As the end of the decade approaches, so do deadlines for the future.
I have been reading through the predictions from the soon-to-be future-past. Industry soothsayers say that within two years China will land a probe on the dark side of the moon, Matrix-style “mind uploading” will be available and there will be a “lighthouse tragedy in Scotland.”
Finance abounds with similar predictions. By 2020, Bank Innovation claims banks will disappear, KPMG described a world where the CFO takes cues from an Avatar and the Federal Reserve Bank of Kansas City predicted the rise of something called “particle finance.”
Hindsight might be 20/20 but clearly not everyone has been right about what life is going to like when we arrive in the year 2020.
But just because all predictions do not come does not mean they are not valuable. This trip down memory lane emphasized there’s a right way to guess about the future.
While there are dozens of reports put out about asset management every year ranging from small briefs to epic tomes, one report stood out as being particularly canny in how it approached the future. PWC, the global consultancy, issued Asset Management 2020: A Brave New World all the way back in 2010, the era of Inception, Angry Birds and vuvuzelas.
The report promised that, by the end of the decade, alternatives and passive products would comprise a combined 35 percent of the industry, fees would come under increasing pressure and that assets in South America-Asia-Africa and the Middle East would grow faster than in the developed world.
While we’re not quite at 2020, reading the summary of Asset Management 2020 eight years later does not feel like a foreign text. If anything, much of it feels like common knowledge, since it has been discussed in business and press journals ad infinitum.
The interesting and the mundane
What is striking about the report is its mix of the banal – technology will become mission critical to drive customer engagement” and the specific – “the volume of investable assets is set to increase from around $64 trillion today to $102 trillion by 2020, a compound growth rate of nearly 6%.” It doesn’t matter whether every prediction in the report came true, what makes this work is how it successfully extrapolates emerging trends and shines a light on what might be ahead.
This report, nearly eight years after publication, continues to be cited by journalists, consultants and posts on social media. It also underlines the old adage that forecasting often overestimates what will change in two years but underestimates what will change in ten years.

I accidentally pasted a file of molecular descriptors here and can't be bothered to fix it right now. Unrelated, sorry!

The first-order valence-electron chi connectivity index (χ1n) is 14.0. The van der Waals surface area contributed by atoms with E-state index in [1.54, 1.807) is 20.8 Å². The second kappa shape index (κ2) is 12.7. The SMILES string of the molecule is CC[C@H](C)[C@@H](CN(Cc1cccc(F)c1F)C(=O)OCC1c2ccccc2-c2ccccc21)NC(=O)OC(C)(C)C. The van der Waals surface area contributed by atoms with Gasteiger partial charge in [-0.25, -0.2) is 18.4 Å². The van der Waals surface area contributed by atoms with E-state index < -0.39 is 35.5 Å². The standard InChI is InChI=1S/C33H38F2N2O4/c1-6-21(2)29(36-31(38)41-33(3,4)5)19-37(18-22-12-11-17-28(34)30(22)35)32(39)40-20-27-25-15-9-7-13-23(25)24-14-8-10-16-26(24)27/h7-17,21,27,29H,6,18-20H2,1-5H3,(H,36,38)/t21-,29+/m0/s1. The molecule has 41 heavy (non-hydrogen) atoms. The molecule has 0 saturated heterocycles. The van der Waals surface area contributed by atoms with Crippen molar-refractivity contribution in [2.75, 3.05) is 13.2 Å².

Go ahead, make a guess!
When creating white papers, research reports and other future looking documents, we constantly find financial prognosticators afraid of venturing into the unknown. Part of this trepidation is based on legal and compliance constraints about forward-looking statements. It’s illegal almost everywhere for fund managers to make promises about future performance or guarantee a certain outcome.
But well-founded nervousness can easily coagulate into something more problematic. As a content writer, I have sometimes been faced with subjects so reticent of making opinions they say nothing at all.
Here’s a clue to when something has been equivocated to death – if there is more than one clause that means “on the other hand” in a paragraph, it’s too meek.
Move beyond the general trends
Everyone knows the asset management industry is being reshaped by fundamental shifts in regulation, the transmission of information and geopolitics. What readers and reporters are looking for are ways to move beyond the general trends towards news that impact their future behavior.
In a recent survey conducted by Cognito, four in five marketing and communications professionals working in asset management said that new regulation and Brexit were important concerns. Nearly the same number said they were concerned about globalism in a world facing resurgent nationalism.
A good exercise from an expert would be to predict if the average multinational firm would have offices in fewer world capitals in five years, or if any new countries would join the Euro in five years.
There is incredible change going on in asset management. Robo-advisers, artificial intelligence and the blockchain are changing the way people connect with markets and manage investments. To prove that today’s asset managers are up to the challenge, they should be unafraid to opine specifically and confidently about what’s next. Bolder predictions please!
Jon Schubin is a Vice President at Cognito.